Tuesday, May 12, 2009, 1:36 PM

Swine flu highlights perils and promise of social media

This column was originally published in The Daily Record on Friday, May 8, 2009


(The CDC's Youtube Channel)

The H1N1 virus – also known as “swine flu” – isn’t going away just yet, but there a few early lessons we can glean from this case about how to communicate effectively in a public crisis.

For me, the H1N1 outbreak illuminates both the perils and promise of social media and how it can shape public perception.

First, the perils. As the H1N1 flu picked up momentum in late April, popular social media sites lit up with commentary from the public. Many users of the social media site Twitter warned the broader public to avoid eating pork products so as not become “infected” with the flu.

There is one problem with this advice: it’s wrong. The H1N1 flu is not transmitted via food, but the presence of such inaccurate information in the public dialogue posed a threat to the bottom line of pork producers across the world.

Yet U.S. pork producers had just 300 followers on Twitter – a miniscule audience considering the global scrutiny and volume of chatter about their product. As a result, a critical opportunity to contain damaging speculation was missed.

Twitter is no echo chamber. The micro-blogging site has 5 million members globally, each of whom is capable of delivering information to wide audiences. With some Twitter members boasting networks of one million followers, misinformation about pork products can spread like, well, a virus.

Sure enough, prices of hog futures contracts dropped sharply as the flu’s reach spread. I won’t attribute the price drop solely to the misinformation on sites like Twitter, but it is hard to ignore the impact on the pork industry’s product as false information spread to wider audiences.

The lesson is that organizations cannot ignore social media communities in a crisis. Any citizen with a Twitter account or a video camera can spread any content about your industry or product that he or she desires, whether it’s pork or Pepsi. And whether your organization considers that citizen credible is irrelevant; what matters is whether that citizen’s network of followers considers them to be credible. To put it in public health terms, organizations fighting through a crisis must quarantine bad information and kill it. Then, replace it with the facts.

So, what is the upside of social media in a crisis? The Centers for Disease Control has demonstrated during H1N1 outbreak that organizations under the gun can use social media to their advantage. The CDC added roughly 10,000 new followers on Twitter every day during the crisis, bringing its total followers to more than 105,000 at the time of this writing. It has distributed hundreds of messages online about the flu, its origins, and what precautions the public should take. Cable news outlets such as CNN monitored the CDC’s online efforts and repeated the agency’s message to their massive viewing audience. The CDC also posted informational videos on Youtube, some of which garnered more than 140,000 views per week.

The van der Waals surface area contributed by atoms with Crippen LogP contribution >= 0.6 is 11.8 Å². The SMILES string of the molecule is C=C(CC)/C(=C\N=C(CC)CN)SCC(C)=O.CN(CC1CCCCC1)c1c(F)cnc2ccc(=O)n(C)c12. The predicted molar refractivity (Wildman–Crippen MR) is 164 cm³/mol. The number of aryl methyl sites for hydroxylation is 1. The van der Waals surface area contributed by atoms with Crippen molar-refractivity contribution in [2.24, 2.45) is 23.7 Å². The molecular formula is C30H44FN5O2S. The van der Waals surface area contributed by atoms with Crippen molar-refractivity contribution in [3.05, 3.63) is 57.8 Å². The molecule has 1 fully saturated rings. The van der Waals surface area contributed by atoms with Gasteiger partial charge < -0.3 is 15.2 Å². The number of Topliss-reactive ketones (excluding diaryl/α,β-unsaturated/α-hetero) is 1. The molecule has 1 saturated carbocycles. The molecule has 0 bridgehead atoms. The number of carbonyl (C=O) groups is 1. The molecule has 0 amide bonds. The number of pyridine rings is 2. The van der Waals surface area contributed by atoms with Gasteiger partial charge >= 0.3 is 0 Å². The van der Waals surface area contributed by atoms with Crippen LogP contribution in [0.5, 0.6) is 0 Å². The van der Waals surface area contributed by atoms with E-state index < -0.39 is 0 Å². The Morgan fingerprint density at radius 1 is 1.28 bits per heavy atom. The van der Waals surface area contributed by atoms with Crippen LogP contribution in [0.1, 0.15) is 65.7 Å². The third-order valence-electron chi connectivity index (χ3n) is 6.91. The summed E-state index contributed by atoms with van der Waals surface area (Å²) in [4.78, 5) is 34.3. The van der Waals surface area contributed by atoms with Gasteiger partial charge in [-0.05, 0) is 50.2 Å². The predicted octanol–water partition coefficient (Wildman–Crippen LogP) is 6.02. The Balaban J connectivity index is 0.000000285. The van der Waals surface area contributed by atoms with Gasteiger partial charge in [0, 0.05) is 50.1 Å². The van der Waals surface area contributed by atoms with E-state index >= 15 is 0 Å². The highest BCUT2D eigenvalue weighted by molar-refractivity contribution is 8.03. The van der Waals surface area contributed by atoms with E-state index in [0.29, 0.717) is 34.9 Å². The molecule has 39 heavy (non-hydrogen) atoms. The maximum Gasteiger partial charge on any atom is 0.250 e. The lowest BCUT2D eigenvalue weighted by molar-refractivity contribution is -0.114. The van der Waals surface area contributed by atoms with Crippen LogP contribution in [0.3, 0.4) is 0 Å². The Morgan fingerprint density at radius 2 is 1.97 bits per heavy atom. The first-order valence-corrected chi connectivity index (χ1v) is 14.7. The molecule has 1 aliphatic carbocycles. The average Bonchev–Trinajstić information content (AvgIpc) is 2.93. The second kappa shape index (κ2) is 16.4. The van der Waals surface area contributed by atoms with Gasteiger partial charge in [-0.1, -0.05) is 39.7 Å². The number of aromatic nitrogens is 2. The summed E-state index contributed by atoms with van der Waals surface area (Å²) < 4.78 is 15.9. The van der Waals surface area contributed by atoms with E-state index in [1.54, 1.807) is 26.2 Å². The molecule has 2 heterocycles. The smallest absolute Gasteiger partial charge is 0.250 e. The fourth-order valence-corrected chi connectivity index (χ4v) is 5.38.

Beyond social media, the CDC’s strategy shows three hallmarks of a good crisis communications strategy.

Over-communication. One would have to be living under a rock to have not seen or heard from the CDC over the past two weeks. The agency utilized virtually every communications tool at its disposal – both old and new - to inform the public. The CDC hasn’t fallen prey to the dangerous assumption that your audience “gets it” in a crisis after you’ve issued a couple press releases and updated your website. To the contrary, they spare no opportunity to reassure the public, often on a minute-to-minute basis.

Message discipline. Acting CDC Director Richard Besser has positioned himself as a calm and articulate spokesman for the government. More importantly, he has repeated his message of prudence and informed decision-making relentlessly.

Crisis planning. The CDC has prepared for years to communicate effectively in the event of an outbreak. Granted, it’s the CDC’s job to do so, but too few companies today can say they have developed a plan to communicate with their stakeholders in the event of a crisis.

The closing chapters of the H1N1 crisis have yet to be written, but one lesson for Maryland organizations is clear: public conversations are migrating to online communities that hold great promise and great peril. The real question is whether your organization will follow.

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